Top ten tips: Tip number 6 – Magnification and illumination

Dr. Tony Druttman looks at the importance of magnification and illumination in the practice of endodontics

Endo_Tips_6_fig1-3This article is part of a series that appears in 10 consecutive issues and is designed to offer practical advice on some of the most common challenges that we face in endodontics. The purpose is to make the practice of endodontics easier. Some of the information will give you a better understanding of what you are dealing with; some will make it easier to avoid pitfalls; some will show you how to improve the quality of your work; and some will advise what to do in difficult situations. Although each article covers a specific topic, they interrelate, and some of the questions that arise may be answered in other articles. By nature it cannot be comprehensive, otherwise it would be a textbook, but hopefully, it will give you valuable practical information.

Available technology
One of the primary purposes of root canal treatment is the elimination of bacteria from the root canal system, which as I have described in the first article of this series, is often very complex (Figure 1). When I qualified just over 30 years ago, the practice of endodontics was very different. We relied on 20/20 vision and nothing else. Once the canal entrances had been identified, everything was done pretty much just by feel. Now with the technologies available to us, while the importance of tactile sense cannot be underestimated, it is possible to overcome obstacles that are visible right into the depth of the canals.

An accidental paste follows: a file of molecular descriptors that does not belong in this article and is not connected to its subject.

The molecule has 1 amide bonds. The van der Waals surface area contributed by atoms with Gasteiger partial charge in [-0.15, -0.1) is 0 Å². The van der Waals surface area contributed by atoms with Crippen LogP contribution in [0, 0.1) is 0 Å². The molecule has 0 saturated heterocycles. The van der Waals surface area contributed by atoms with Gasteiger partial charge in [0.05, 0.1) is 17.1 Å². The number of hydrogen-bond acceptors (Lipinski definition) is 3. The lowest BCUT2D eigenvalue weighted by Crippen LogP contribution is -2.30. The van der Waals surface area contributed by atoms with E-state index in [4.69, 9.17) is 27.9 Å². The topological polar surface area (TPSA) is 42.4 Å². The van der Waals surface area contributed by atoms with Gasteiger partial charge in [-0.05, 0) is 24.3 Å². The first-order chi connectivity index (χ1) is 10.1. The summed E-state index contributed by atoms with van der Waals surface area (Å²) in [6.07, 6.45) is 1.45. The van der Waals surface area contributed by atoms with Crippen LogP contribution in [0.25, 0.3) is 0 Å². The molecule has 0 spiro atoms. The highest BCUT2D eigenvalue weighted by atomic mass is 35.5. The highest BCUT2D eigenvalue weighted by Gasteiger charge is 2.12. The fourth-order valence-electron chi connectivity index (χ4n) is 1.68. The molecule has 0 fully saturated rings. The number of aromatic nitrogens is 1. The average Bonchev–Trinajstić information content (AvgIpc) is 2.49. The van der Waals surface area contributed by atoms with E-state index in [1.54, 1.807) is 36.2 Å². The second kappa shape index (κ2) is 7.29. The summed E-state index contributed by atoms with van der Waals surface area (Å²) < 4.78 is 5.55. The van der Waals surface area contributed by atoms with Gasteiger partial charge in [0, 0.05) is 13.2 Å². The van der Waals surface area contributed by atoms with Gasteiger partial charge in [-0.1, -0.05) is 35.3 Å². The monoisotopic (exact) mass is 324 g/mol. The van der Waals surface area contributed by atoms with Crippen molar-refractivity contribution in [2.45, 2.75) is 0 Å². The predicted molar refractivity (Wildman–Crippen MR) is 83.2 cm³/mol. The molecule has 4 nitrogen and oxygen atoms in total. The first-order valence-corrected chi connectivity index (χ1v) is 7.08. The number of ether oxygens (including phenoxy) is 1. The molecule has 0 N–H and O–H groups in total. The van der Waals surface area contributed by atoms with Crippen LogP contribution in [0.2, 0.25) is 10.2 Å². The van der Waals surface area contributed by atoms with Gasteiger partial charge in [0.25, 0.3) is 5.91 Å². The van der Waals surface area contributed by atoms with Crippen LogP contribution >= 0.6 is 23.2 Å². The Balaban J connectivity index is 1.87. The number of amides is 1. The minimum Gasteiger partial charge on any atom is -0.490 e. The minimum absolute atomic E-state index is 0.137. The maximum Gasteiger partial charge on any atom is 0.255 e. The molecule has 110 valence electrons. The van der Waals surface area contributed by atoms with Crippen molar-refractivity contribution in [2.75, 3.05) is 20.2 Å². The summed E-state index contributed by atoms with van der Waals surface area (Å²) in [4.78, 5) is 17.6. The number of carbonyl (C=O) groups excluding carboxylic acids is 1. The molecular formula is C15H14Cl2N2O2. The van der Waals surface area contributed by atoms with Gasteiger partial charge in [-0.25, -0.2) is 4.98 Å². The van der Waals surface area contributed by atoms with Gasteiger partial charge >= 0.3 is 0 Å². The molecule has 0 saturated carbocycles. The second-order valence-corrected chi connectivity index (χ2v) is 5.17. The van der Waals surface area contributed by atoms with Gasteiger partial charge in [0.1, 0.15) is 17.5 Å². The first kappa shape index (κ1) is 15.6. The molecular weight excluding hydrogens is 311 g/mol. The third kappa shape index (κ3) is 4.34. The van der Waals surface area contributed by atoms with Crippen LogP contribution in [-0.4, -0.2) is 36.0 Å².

Magnification in dentistry starts with operating loupes, which will increase the image size from 2x to about 5x (Figure 2). After 5x, the loupes start to become very heavy, and magnification is better provided by the operating microscope, which magnifies the image from about 5x to 20x (Figure 3). Illumination with the loupes comes in the form of a headlight, which obviates the need for a separate operating light. As it is mounted on the loupe frame or a headband, no shadow is produced. The light source in the operating microscope is integral within the scope itself, so that light passes down the canal walls. In straight canals, the apex can be clearly seen, as well as isthmuses, fins, and secondary canals. Both have their advantages and disadvantages. Loupes are considerably more versatile, and many dental procedures can be carried out at these low magnifications. However one pair of loupes only give one magnification, so the tendency is to have just one pair. Over the years, I have progressed from 2x to 3.25x to 4.25x. There are many situations, particularly in endodontics, where the tooth needs to be seen in much greater detail, and while I do change the magnification from time to time, most of my work is done at 10x. The greater the magnification, the narrower the width of field, and the lower the depth of field. The better we can see what we are doing, the more control we have. The more control we have, the greater the chances are for a successful result. Not all endodontic procedures require the use of the microscope, but at the very least, it is useful for checking canal cleanliness prior to obturation.